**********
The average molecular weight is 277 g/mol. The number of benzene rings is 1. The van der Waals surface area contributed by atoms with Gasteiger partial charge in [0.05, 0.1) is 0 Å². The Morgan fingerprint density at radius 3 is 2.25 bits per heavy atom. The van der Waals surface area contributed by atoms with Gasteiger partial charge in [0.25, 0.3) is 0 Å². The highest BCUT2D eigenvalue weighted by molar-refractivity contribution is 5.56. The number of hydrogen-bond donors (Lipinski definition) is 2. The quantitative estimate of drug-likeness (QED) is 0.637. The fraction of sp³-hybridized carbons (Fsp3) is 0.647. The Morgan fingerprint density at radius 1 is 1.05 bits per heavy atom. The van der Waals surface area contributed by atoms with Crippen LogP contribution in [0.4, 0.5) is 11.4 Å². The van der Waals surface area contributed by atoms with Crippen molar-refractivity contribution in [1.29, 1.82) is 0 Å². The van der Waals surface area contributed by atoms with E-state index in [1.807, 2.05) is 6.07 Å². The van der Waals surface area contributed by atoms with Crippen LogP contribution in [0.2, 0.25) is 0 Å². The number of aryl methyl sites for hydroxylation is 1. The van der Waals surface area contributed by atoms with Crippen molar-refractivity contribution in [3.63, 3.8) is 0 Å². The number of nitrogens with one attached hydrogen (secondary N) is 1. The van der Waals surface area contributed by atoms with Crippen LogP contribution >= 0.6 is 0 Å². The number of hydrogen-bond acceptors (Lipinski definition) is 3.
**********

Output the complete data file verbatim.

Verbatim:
The average molecular weight is 277 g/mol. The number of benzene rings is 1. The van der Waals surface area contributed by atoms with Gasteiger partial charge in [0.05, 0.1) is 0 Å². The Morgan fingerprint density at radius 3 is 2.25 bits per heavy atom. The van der Waals surface area contributed by atoms with Gasteiger partial charge in [0.25, 0.3) is 0 Å². The highest BCUT2D eigenvalue weighted by molar-refractivity contribution is 5.56. The number of hydrogen-bond donors (Lipinski definition) is 2. The quantitative estimate of drug-likeness (QED) is 0.637. The fraction of sp³-hybridized carbons (Fsp3) is 0.647. The Morgan fingerprint density at radius 1 is 1.05 bits per heavy atom. The van der Waals surface area contributed by atoms with Crippen LogP contribution in [0.4, 0.5) is 11.4 Å². The van der Waals surface area contributed by atoms with Crippen molar-refractivity contribution in [1.29, 1.82) is 0 Å². The van der Waals surface area contributed by atoms with E-state index in [1.807, 2.05) is 6.07 Å². The van der Waals surface area contributed by atoms with Crippen LogP contribution in [0.2, 0.25) is 0 Å². The number of aryl methyl sites for hydroxylation is 1. The van der Waals surface area contributed by atoms with Crippen molar-refractivity contribution in [3.63, 3.8) is 0 Å². The number of nitrogens with one attached hydrogen (secondary N) is 1. The van der Waals surface area contributed by atoms with Crippen LogP contribution >= 0.6 is 0 Å². The number of hydrogen-bond acceptors (Lipinski definition) is 3.